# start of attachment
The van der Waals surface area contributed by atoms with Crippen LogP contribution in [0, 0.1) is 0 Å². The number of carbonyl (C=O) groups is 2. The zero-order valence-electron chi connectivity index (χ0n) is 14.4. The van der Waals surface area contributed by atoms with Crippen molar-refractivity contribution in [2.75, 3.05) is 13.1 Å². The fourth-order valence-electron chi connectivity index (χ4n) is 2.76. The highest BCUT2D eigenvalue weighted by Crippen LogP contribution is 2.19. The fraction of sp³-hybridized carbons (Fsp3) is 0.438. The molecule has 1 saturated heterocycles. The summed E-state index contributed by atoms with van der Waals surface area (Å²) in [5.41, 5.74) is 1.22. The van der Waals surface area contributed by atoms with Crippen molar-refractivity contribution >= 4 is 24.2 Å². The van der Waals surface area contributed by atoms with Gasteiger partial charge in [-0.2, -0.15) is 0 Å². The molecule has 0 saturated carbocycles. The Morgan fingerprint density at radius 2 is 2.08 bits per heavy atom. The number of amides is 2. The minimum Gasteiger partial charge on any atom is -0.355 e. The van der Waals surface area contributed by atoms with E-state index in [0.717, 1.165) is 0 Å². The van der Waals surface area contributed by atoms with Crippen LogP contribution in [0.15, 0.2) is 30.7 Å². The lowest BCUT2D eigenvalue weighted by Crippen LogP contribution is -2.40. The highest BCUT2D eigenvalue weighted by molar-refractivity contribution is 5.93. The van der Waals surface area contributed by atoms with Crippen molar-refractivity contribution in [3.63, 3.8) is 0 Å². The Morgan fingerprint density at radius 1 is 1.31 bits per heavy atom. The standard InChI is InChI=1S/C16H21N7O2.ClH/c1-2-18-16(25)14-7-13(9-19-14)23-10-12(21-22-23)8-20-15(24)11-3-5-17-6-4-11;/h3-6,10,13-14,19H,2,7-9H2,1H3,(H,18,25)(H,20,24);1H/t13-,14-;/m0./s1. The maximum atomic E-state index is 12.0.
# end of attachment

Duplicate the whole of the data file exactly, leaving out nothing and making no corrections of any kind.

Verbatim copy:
The van der Waals surface area contributed by atoms with Crippen LogP contribution in [0, 0.1) is 0 Å². The number of carbonyl (C=O) groups is 2. The zero-order valence-electron chi connectivity index (χ0n) is 14.4. The van der Waals surface area contributed by atoms with Crippen molar-refractivity contribution in [2.75, 3.05) is 13.1 Å². The fourth-order valence-electron chi connectivity index (χ4n) is 2.76. The highest BCUT2D eigenvalue weighted by Crippen LogP contribution is 2.19. The fraction of sp³-hybridized carbons (Fsp3) is 0.438. The molecule has 1 saturated heterocycles. The summed E-state index contributed by atoms with van der Waals surface area (Å²) in [5.41, 5.74) is 1.22. The van der Waals surface area contributed by atoms with Crippen molar-refractivity contribution >= 4 is 24.2 Å². The van der Waals surface area contributed by atoms with Gasteiger partial charge in [-0.2, -0.15) is 0 Å². The molecule has 0 saturated carbocycles. The Morgan fingerprint density at radius 2 is 2.08 bits per heavy atom. The number of amides is 2. The minimum Gasteiger partial charge on any atom is -0.355 e. The van der Waals surface area contributed by atoms with E-state index in [0.717, 1.165) is 0 Å². The van der Waals surface area contributed by atoms with Crippen LogP contribution in [0.15, 0.2) is 30.7 Å². The lowest BCUT2D eigenvalue weighted by Crippen LogP contribution is -2.40. The highest BCUT2D eigenvalue weighted by molar-refractivity contribution is 5.93. The van der Waals surface area contributed by atoms with Crippen molar-refractivity contribution in [3.63, 3.8) is 0 Å². The Morgan fingerprint density at radius 1 is 1.31 bits per heavy atom. The standard InChI is InChI=1S/C16H21N7O2.ClH/c1-2-18-16(25)14-7-13(9-19-14)23-10-12(21-22-23)8-20-15(24)11-3-5-17-6-4-11;/h3-6,10,13-14,19H,2,7-9H2,1H3,(H,18,25)(H,20,24);1H/t13-,14-;/m0./s1. The maximum atomic E-state index is 12.0.